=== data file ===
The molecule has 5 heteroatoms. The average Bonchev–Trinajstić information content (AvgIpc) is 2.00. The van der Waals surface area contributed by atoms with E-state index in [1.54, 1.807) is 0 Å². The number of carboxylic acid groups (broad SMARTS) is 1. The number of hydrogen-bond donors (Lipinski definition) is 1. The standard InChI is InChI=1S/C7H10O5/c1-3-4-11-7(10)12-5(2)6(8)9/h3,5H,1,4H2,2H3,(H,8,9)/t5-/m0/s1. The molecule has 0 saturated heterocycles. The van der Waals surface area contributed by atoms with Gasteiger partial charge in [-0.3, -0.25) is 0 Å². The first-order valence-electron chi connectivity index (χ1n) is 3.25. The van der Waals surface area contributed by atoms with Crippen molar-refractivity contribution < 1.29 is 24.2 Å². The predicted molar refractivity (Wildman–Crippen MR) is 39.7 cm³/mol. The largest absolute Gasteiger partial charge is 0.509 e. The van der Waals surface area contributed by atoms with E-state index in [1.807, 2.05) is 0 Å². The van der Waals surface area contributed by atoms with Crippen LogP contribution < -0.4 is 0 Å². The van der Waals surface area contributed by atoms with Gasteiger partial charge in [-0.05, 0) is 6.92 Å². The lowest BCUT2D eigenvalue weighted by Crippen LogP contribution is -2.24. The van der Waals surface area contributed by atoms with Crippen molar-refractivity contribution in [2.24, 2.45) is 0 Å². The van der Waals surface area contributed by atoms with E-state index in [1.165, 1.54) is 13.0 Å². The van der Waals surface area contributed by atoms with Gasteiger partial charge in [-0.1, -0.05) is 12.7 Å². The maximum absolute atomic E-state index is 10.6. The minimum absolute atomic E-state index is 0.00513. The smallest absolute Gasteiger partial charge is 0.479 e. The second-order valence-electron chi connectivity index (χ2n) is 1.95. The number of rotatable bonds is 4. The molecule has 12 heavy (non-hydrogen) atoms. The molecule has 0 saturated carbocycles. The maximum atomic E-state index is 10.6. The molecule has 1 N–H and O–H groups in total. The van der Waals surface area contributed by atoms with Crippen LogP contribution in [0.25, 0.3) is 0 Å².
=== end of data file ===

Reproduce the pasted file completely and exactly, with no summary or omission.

The molecule has 5 heteroatoms. The average Bonchev–Trinajstić information content (AvgIpc) is 2.00. The van der Waals surface area contributed by atoms with E-state index in [1.54, 1.807) is 0 Å². The number of carboxylic acid groups (broad SMARTS) is 1. The number of hydrogen-bond donors (Lipinski definition) is 1. The standard InChI is InChI=1S/C7H10O5/c1-3-4-11-7(10)12-5(2)6(8)9/h3,5H,1,4H2,2H3,(H,8,9)/t5-/m0/s1. The molecule has 0 saturated heterocycles. The van der Waals surface area contributed by atoms with Gasteiger partial charge in [-0.3, -0.25) is 0 Å². The first-order valence-electron chi connectivity index (χ1n) is 3.25. The van der Waals surface area contributed by atoms with Crippen molar-refractivity contribution < 1.29 is 24.2 Å². The predicted molar refractivity (Wildman–Crippen MR) is 39.7 cm³/mol. The largest absolute Gasteiger partial charge is 0.509 e. The van der Waals surface area contributed by atoms with E-state index in [1.807, 2.05) is 0 Å². The van der Waals surface area contributed by atoms with Crippen LogP contribution < -0.4 is 0 Å². The van der Waals surface area contributed by atoms with Gasteiger partial charge in [-0.05, 0) is 6.92 Å². The lowest BCUT2D eigenvalue weighted by Crippen LogP contribution is -2.24. The van der Waals surface area contributed by atoms with Crippen molar-refractivity contribution in [2.24, 2.45) is 0 Å². The van der Waals surface area contributed by atoms with E-state index in [1.165, 1.54) is 13.0 Å². The van der Waals surface area contributed by atoms with Gasteiger partial charge in [-0.1, -0.05) is 12.7 Å². The maximum absolute atomic E-state index is 10.6. The minimum absolute atomic E-state index is 0.00513. The smallest absolute Gasteiger partial charge is 0.479 e. The second-order valence-electron chi connectivity index (χ2n) is 1.95. The number of rotatable bonds is 4. The molecule has 12 heavy (non-hydrogen) atoms. The molecule has 0 saturated carbocycles. The maximum atomic E-state index is 10.6. The molecule has 1 N–H and O–H groups in total. The van der Waals surface area contributed by atoms with Crippen LogP contribution in [0.25, 0.3) is 0 Å².